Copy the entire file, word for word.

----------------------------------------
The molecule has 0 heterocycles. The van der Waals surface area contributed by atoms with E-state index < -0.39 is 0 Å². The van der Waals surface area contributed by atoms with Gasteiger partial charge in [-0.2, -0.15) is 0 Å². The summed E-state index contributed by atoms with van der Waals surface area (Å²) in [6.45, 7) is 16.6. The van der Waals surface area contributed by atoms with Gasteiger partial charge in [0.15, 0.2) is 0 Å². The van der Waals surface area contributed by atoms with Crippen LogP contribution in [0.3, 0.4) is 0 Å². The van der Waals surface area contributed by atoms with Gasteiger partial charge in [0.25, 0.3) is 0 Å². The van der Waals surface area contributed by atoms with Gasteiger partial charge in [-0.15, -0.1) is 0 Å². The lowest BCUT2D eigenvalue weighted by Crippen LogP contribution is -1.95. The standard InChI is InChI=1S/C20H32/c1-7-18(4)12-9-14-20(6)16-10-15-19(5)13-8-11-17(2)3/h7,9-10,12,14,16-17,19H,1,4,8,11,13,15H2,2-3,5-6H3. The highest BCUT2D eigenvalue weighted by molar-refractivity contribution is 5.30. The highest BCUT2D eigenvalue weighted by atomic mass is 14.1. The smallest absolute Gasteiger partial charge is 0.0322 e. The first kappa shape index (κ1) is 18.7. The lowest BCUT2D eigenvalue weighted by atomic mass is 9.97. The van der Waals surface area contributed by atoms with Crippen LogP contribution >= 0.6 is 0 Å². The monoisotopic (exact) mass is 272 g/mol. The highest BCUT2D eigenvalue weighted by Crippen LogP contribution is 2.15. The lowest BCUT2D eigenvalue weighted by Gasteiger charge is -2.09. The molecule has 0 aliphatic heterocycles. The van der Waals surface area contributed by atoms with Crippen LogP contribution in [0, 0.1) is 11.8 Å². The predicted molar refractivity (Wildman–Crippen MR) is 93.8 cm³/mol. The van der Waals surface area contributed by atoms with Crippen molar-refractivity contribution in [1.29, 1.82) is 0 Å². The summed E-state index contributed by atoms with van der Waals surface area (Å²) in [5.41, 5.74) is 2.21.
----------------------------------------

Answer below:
The molecule has 0 heterocycles. The van der Waals surface area contributed by atoms with E-state index < -0.39 is 0 Å². The van der Waals surface area contributed by atoms with Gasteiger partial charge in [-0.2, -0.15) is 0 Å². The summed E-state index contributed by atoms with van der Waals surface area (Å²) in [6.45, 7) is 16.6. The van der Waals surface area contributed by atoms with Gasteiger partial charge in [0.15, 0.2) is 0 Å². The van der Waals surface area contributed by atoms with Crippen LogP contribution in [0.3, 0.4) is 0 Å². The van der Waals surface area contributed by atoms with Gasteiger partial charge in [0.25, 0.3) is 0 Å². The van der Waals surface area contributed by atoms with Gasteiger partial charge in [-0.15, -0.1) is 0 Å². The lowest BCUT2D eigenvalue weighted by Crippen LogP contribution is -1.95. The standard InChI is InChI=1S/C20H32/c1-7-18(4)12-9-14-20(6)16-10-15-19(5)13-8-11-17(2)3/h7,9-10,12,14,16-17,19H,1,4,8,11,13,15H2,2-3,5-6H3. The highest BCUT2D eigenvalue weighted by molar-refractivity contribution is 5.30. The highest BCUT2D eigenvalue weighted by atomic mass is 14.1. The smallest absolute Gasteiger partial charge is 0.0322 e. The first kappa shape index (κ1) is 18.7. The lowest BCUT2D eigenvalue weighted by atomic mass is 9.97. The van der Waals surface area contributed by atoms with Crippen LogP contribution >= 0.6 is 0 Å². The monoisotopic (exact) mass is 272 g/mol. The highest BCUT2D eigenvalue weighted by Crippen LogP contribution is 2.15. The lowest BCUT2D eigenvalue weighted by Gasteiger charge is -2.09. The molecule has 0 aliphatic heterocycles. The van der Waals surface area contributed by atoms with Crippen LogP contribution in [0, 0.1) is 11.8 Å². The predicted molar refractivity (Wildman–Crippen MR) is 93.8 cm³/mol. The van der Waals surface area contributed by atoms with Crippen molar-refractivity contribution in [1.29, 1.82) is 0 Å². The summed E-state index contributed by atoms with van der Waals surface area (Å²) in [5.41, 5.74) is 2.21.